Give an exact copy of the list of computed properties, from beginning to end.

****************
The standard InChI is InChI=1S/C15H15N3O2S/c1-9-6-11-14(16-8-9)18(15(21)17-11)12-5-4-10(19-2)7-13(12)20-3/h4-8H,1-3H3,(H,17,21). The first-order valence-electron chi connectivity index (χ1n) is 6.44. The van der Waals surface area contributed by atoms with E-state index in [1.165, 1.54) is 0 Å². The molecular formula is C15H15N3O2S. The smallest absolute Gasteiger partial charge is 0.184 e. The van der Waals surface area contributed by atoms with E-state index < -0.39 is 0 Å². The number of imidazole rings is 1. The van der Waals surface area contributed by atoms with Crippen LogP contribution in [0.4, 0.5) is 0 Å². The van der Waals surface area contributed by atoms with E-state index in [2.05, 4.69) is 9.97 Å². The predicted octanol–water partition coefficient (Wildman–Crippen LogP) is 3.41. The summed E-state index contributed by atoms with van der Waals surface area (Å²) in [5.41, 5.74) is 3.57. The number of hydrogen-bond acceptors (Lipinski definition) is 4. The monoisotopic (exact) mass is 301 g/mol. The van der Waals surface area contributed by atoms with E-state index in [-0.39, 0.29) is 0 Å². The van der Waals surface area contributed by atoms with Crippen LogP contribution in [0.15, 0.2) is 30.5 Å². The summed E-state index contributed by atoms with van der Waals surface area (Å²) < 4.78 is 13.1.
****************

The standard InChI is InChI=1S/C15H15N3O2S/c1-9-6-11-14(16-8-9)18(15(21)17-11)12-5-4-10(19-2)7-13(12)20-3/h4-8H,1-3H3,(H,17,21). The first-order valence-electron chi connectivity index (χ1n) is 6.44. The van der Waals surface area contributed by atoms with E-state index in [1.165, 1.54) is 0 Å². The molecular formula is C15H15N3O2S. The smallest absolute Gasteiger partial charge is 0.184 e. The van der Waals surface area contributed by atoms with E-state index < -0.39 is 0 Å². The number of imidazole rings is 1. The van der Waals surface area contributed by atoms with Crippen LogP contribution in [0.4, 0.5) is 0 Å². The van der Waals surface area contributed by atoms with E-state index in [2.05, 4.69) is 9.97 Å². The predicted octanol–water partition coefficient (Wildman–Crippen LogP) is 3.41. The summed E-state index contributed by atoms with van der Waals surface area (Å²) in [5.41, 5.74) is 3.57. The number of hydrogen-bond acceptors (Lipinski definition) is 4. The monoisotopic (exact) mass is 301 g/mol. The van der Waals surface area contributed by atoms with E-state index in [-0.39, 0.29) is 0 Å². The van der Waals surface area contributed by atoms with Crippen LogP contribution in [0.15, 0.2) is 30.5 Å². The summed E-state index contributed by atoms with van der Waals surface area (Å²) < 4.78 is 13.1.